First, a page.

Iodine is a trace element that is naturally occurring in some foods, often added to others and available as a dietary supplement. It is an essential component of the thyroid hormones T4 and T3. They regulate many important biochemical reactions, including protein synthesis and enzymatic activity and are critical determiners of metabolic activity. They are also required for proper skeletal and central nervous system development in fetuses and infants. So many people have thyroid problems and much of it can be traced to a lack of iodine in the diet. (You can visit the website for Dr. David Brownstein, Michigan, who specializes in this knowledge, for more information too).
Unfortunately mostly all Americans are iodine deficient. Our processed foods, breads, even our table salts, have eliminated iodine and replaced it with potassium iodate added to bread as a dough conditioner. Iodate was added with the purpose of oxidizing sulfhydryl groups of flour proteins and thereby improving the rheological properties of the dough. Cheaper ingredients as well as longer shelf life is part of the reason for the switch.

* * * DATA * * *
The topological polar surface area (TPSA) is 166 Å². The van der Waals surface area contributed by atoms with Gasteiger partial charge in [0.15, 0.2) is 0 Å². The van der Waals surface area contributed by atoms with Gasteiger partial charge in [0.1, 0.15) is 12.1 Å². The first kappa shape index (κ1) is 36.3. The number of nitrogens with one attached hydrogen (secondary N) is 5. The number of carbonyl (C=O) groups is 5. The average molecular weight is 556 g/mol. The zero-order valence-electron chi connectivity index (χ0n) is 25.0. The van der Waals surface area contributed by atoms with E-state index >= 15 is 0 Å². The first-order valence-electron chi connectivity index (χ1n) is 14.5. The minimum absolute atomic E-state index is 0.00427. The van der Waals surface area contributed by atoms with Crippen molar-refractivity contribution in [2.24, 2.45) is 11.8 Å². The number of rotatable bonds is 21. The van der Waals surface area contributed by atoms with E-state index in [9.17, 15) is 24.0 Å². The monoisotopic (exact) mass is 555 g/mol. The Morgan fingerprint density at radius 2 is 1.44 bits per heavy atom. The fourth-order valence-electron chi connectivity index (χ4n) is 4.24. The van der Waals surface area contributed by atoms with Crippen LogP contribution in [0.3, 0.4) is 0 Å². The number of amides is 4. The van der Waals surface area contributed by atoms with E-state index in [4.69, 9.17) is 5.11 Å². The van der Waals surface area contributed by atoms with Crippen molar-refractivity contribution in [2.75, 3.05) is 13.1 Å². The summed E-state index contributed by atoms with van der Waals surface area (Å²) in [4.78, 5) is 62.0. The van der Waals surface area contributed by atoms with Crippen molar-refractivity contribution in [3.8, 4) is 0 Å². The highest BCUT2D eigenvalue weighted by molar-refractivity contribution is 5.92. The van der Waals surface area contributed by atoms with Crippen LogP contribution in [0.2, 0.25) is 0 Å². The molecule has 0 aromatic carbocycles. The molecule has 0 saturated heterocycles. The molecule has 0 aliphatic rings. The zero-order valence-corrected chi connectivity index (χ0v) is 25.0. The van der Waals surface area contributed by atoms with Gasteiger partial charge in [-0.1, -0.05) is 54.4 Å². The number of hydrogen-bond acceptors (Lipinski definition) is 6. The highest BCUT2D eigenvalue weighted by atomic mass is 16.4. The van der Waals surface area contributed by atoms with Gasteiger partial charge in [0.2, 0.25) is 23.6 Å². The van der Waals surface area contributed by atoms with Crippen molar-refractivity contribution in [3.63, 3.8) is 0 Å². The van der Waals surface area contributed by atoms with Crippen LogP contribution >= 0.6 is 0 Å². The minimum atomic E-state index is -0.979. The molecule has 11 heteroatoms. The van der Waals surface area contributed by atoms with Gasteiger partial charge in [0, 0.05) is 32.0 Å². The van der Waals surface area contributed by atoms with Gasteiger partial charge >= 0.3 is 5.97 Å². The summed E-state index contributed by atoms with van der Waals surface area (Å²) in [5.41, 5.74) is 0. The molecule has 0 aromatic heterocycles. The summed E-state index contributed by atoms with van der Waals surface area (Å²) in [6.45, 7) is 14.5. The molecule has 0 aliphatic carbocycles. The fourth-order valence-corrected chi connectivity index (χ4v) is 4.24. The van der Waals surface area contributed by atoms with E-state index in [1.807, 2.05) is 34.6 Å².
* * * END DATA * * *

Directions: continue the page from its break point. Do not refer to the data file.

Symptoms of iodine deficiency are many:
Fibrocystic breast disease; Ovarian cysts and cancer; Breast cancer; Fibromyalgia; Chronic Fatigue syndrome; Fluorine, bromine, chlorine and perchlorate toxicity; Hemorrhoids; Fungal infections; Uterine fibroid tumors; Thyroid problems; Nodular vasculitis; Pyoderma; Recurrent/chronic infections; Nephrotic Syndrome; Bronchial asthma; COPD;
Cretinism in offspring; Dupuytren’s and keloids; Obesity; Sebaceous Cysts; Hormone resistance syndrome; Hypertension Diabetes (both) and Cardiac arrhythmias, WHEW!
The best thing to do is ask your doctor for a simple blood test to check your iodine levels and go from there with a daily iodine supplement (Iodoral for example), switching to non-processed natural salt (available in health food stores) for cooking and table, and increasing the diet with seaweed, seafood and sea kelp or fish like haddock or cod.